China, US have much to work for

Updated: 2013-07-09 07:10

By Jiang Jianjian (China Daily)

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According to Horizon Research Consultancy Group surveys on Sino-US relations over the past decade, Chinese people basically recognize that the United States is an advanced society and civilization, and offers a high-quality life. They have also shown relatively high interest in American culture, and dating or marrying Americans.

Emotionally, Chinese people's favorable attitude toward the US since 2006 has been above the 50 percent level, which is roughly the same that Americans have toward China.

Economically, Chinese people see the US as China's most important partner, and an important tourist destination, commodity supplier and source of multinational management experience. So we can assume the favorable attitude of both peoples toward each other can ensure the continuity of the basic pattern of Sino-US relations. The only question is: Will there be more competition or more cooperation?

In terms of overall cooperation, however, there is a great cognitive difference in public opinion in the two countries, which is difficult to overcome in the short term. The Chinese pay more attention to politics in international relations, such as US arms sales to Taiwan, the Tibet issue, human rights, the Diaoyu Islands dispute and other issues, because Washington's political actions have a major influence (40 percent) in shaping their views toward the US.

Although Chinese people have to learn to adapt to China's great power status as the country faces increasing criticism and is viewed with greater suspicion, they are still strongly conscious about protecting their history and interests. Therefore, any attempt by the US to provoke Chinese people over major political issues will backfire.

The Barack Obama administration's strategic rebalancing to the Asia-Pacific region since 2011 broke the decade-old relative calm in the region. And though the US has repeatedly said it has no intention of containing China, many of its diplomatic and military actions have made Chinese people feel threatened.

Chinese people recognize that their government is investing more energy in international affairs, which is important to make them feel like citizens of a powerful nation. But China's efforts to widen its global influence will clash with the US' ambitions. For example, differences between China and the US over issues such as the Korean Peninsula, the Iranian nuclear issue and environmental protection will continue to persist. Also, China's initiative to play a more active role in the Middle East peace process will become a source of concern for the US.

According to HRCG surveys in 2010 and 2011, Chinese people's primary impression of the US is one of "hegemonism and power politics" (21 percent and 26 percent). In fact, this concern has prompted the Chinese government to put its US-related political issues high on its priority list. For example, Beijing has been urging Washington to take a stand on the Sino-Japanese dispute over the Diaoyu Islands instead of holding an ambivalent position.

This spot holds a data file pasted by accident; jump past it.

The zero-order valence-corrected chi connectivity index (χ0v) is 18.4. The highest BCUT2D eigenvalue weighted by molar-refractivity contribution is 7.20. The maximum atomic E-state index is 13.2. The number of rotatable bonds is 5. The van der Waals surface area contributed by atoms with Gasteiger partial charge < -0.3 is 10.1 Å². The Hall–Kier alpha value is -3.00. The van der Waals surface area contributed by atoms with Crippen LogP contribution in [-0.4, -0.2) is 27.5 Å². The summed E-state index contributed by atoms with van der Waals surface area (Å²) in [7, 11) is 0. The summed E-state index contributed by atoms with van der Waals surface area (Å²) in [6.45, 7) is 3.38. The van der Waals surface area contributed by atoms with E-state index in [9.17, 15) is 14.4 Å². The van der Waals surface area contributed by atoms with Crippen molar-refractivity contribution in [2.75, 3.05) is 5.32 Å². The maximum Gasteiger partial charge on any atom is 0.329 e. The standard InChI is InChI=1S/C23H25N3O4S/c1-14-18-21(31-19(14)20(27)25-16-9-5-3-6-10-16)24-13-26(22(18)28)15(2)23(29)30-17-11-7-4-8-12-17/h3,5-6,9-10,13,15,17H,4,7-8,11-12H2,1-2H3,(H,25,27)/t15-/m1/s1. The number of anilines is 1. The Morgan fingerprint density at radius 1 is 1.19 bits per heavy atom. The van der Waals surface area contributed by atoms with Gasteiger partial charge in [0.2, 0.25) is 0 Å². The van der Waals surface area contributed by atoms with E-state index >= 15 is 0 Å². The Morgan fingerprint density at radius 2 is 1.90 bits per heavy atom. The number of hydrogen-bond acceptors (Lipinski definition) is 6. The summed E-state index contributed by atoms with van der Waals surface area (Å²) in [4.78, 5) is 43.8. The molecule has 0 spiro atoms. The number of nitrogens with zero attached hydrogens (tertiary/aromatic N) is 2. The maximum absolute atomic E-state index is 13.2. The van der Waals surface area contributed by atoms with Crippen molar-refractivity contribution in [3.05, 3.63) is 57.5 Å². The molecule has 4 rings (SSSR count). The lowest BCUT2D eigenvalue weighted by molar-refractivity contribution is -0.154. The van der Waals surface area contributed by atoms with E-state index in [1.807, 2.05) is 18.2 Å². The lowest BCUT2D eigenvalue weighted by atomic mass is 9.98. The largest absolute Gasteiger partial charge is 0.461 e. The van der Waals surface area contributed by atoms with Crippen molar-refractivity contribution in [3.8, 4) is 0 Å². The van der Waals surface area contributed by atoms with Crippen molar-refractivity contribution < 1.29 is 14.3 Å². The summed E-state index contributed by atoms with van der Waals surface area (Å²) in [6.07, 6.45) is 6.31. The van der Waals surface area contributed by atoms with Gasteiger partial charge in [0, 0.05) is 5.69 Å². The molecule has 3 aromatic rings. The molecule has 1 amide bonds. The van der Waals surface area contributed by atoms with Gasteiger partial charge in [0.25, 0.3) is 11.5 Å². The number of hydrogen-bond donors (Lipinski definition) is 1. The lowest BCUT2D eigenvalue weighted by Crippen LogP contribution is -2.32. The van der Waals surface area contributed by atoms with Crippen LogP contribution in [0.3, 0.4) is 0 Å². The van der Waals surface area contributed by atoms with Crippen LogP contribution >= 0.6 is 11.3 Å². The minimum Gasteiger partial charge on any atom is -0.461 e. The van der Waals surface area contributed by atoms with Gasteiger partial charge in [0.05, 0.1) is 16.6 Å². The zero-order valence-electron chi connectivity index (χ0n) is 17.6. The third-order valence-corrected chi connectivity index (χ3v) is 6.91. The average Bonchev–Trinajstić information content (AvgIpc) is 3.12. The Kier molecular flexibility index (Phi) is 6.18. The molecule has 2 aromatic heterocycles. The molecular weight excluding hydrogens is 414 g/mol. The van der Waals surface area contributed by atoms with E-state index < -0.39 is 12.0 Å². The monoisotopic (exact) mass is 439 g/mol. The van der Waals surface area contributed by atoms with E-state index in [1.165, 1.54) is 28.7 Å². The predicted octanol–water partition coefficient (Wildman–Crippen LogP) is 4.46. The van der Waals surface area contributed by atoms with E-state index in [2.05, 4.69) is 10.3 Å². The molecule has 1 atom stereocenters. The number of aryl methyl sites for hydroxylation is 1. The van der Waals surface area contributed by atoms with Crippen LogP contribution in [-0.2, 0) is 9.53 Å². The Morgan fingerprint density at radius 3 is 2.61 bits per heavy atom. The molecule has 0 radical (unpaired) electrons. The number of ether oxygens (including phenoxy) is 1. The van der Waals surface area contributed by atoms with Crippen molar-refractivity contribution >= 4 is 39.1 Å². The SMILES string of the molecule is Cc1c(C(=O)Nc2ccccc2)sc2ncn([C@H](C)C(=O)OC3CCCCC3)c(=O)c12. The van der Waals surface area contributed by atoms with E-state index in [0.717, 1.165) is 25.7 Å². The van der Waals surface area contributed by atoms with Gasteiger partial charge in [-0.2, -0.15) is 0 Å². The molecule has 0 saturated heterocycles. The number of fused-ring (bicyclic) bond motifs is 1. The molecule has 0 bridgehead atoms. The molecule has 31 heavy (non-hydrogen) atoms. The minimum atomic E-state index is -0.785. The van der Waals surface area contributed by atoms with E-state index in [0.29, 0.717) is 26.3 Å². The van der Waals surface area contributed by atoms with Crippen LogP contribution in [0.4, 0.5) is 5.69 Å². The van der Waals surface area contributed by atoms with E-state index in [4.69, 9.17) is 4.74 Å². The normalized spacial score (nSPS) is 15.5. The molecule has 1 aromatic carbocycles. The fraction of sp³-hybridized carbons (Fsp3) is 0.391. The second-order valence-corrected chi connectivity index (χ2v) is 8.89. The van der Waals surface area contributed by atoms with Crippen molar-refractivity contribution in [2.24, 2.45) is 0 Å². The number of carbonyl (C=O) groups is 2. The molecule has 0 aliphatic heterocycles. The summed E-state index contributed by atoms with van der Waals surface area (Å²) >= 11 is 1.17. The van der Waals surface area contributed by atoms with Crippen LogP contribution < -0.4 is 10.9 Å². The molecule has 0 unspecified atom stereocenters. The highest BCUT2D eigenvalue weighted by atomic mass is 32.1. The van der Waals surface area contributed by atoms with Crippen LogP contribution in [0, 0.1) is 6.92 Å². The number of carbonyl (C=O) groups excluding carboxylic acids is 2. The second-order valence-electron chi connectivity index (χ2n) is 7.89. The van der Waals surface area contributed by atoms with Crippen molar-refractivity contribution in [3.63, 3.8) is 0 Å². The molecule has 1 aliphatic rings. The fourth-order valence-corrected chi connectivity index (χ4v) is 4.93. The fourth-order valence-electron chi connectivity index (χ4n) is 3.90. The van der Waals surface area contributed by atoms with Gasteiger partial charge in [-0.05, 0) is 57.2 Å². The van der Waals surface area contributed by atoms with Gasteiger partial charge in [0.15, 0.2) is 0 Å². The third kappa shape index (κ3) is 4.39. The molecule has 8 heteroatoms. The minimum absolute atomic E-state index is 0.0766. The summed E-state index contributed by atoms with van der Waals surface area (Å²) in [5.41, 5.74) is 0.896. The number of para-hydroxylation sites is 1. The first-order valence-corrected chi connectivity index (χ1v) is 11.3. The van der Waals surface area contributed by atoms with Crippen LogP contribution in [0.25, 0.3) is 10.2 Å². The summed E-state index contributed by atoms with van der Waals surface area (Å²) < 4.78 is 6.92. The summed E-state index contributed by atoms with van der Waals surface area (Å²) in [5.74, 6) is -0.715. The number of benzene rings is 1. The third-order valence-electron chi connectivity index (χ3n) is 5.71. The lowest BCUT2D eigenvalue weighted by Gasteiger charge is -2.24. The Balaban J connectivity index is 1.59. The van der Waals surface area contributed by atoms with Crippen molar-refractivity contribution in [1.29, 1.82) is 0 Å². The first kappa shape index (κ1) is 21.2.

In contrast, survey results of US-based Pew Research and Gallup show that Americans are more concerned about economic issues, such as the impact of Sino-US trade ties on the American job market and their quality of life. It is thus likely for Americans to misunderstand why the US economy has been sluggish with a high jobless rate and resent the rise of China.

Chinese people, on the other hand, have begun to see Sino-US differences and economic frictions more rationally, and hope they would be resolved according to international rules to achieve win-win results. According to HRCG findings, nearly 40 percent of the Chinese respondents said they understand why the US imposed punitive tariffs on Chinese products.This is surprising development because until a few years ago almost every Chinese found them unacceptable.

With regard to China's rapid economic development, Chinese people believe that Sino-US relationship is far from a zero-sum game with 35.3 percent of the respondents saying the US will be the biggest beneficiary of China's economic rise. In contrast, according to a 2007 Pew Research survey, 45 percent Americans think China's economic rise is a bad sign compared with 41 percent who see it otherwise. The 2007 poll results are more anti-China than the one in 2005.

Fortunately, Chinese social elites play an important role in shaping people's opinion on Sino-US relations. According to HRCG findings, there is a big difference between how Chinese social elites and the general public view Sino-US relations. But social elites, who tend to be more rational in their approach and more concerned about economic issues, have an obvious influence on the public.

The cognitive differences between Chinese and American peoples have their roots in their cultural and psychological traditions. For example, Chinese people cherish their collectivist values while their American counterparts swear by individualism. These objective factors are difficult to change in the short term.

Therefore, to ensure that Sino-US cooperation moves forward steadily, the two peoples should first develop deeper mutual understanding through more people-to-people exchange programs. Besides, the two governments should try to curb their differences and jointly promote pragmatic cooperation in fields where they can enlarge their common interests.

If the differences increase or are left to fester, the trust built between Chinese and American peoples until now could be compromised. Sino-US relations cannot develop smoothly without mutual trust. Let us hope dialogues between the two sides can help remove these differences and improve mutual trust.

The author is vice-general manager of the Horizon Research Consultancy Group.

(China Daily 07/09/2013 page9)